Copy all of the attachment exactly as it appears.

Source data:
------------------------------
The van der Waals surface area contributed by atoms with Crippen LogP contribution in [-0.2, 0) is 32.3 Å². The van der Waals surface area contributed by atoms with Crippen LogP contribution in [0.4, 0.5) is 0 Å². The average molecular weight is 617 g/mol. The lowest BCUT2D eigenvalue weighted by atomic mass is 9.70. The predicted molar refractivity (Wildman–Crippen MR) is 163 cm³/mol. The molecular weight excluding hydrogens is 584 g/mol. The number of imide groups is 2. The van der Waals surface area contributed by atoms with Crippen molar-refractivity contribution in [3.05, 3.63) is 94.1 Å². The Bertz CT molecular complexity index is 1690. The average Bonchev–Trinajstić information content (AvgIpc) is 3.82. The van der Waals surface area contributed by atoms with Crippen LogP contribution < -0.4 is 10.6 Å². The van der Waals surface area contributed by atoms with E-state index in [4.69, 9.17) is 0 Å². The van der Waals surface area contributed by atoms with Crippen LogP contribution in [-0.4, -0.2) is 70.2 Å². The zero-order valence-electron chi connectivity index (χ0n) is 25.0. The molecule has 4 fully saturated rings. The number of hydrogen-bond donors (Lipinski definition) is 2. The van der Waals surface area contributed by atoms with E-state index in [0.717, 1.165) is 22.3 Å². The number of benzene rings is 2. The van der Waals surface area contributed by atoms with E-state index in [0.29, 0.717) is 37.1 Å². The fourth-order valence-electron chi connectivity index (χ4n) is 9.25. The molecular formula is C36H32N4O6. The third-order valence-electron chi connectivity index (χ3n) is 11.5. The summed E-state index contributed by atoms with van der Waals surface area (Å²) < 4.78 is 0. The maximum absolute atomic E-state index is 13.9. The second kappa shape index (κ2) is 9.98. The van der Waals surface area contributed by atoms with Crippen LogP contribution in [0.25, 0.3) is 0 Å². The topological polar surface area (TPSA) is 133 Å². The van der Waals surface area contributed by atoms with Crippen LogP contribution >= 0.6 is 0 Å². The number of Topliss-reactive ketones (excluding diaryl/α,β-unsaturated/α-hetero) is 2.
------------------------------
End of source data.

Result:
The van der Waals surface area contributed by atoms with Crippen LogP contribution in [-0.2, 0) is 32.3 Å². The van der Waals surface area contributed by atoms with Crippen LogP contribution in [0.4, 0.5) is 0 Å². The average molecular weight is 617 g/mol. The lowest BCUT2D eigenvalue weighted by atomic mass is 9.70. The predicted molar refractivity (Wildman–Crippen MR) is 163 cm³/mol. The molecular weight excluding hydrogens is 584 g/mol. The number of imide groups is 2. The van der Waals surface area contributed by atoms with Crippen molar-refractivity contribution in [3.05, 3.63) is 94.1 Å². The Bertz CT molecular complexity index is 1690. The average Bonchev–Trinajstić information content (AvgIpc) is 3.82. The van der Waals surface area contributed by atoms with Crippen LogP contribution < -0.4 is 10.6 Å². The van der Waals surface area contributed by atoms with E-state index in [4.69, 9.17) is 0 Å². The van der Waals surface area contributed by atoms with Crippen LogP contribution in [-0.4, -0.2) is 70.2 Å². The zero-order valence-electron chi connectivity index (χ0n) is 25.0. The molecule has 4 fully saturated rings. The number of hydrogen-bond donors (Lipinski definition) is 2. The van der Waals surface area contributed by atoms with E-state index in [0.717, 1.165) is 22.3 Å². The number of benzene rings is 2. The van der Waals surface area contributed by atoms with E-state index in [0.29, 0.717) is 37.1 Å². The fourth-order valence-electron chi connectivity index (χ4n) is 9.25. The molecular formula is C36H32N4O6. The third-order valence-electron chi connectivity index (χ3n) is 11.5. The summed E-state index contributed by atoms with van der Waals surface area (Å²) < 4.78 is 0. The maximum absolute atomic E-state index is 13.9. The second kappa shape index (κ2) is 9.98. The van der Waals surface area contributed by atoms with Crippen LogP contribution in [0.25, 0.3) is 0 Å². The topological polar surface area (TPSA) is 133 Å². The van der Waals surface area contributed by atoms with Crippen LogP contribution >= 0.6 is 0 Å². The number of Topliss-reactive ketones (excluding diaryl/α,β-unsaturated/α-hetero) is 2.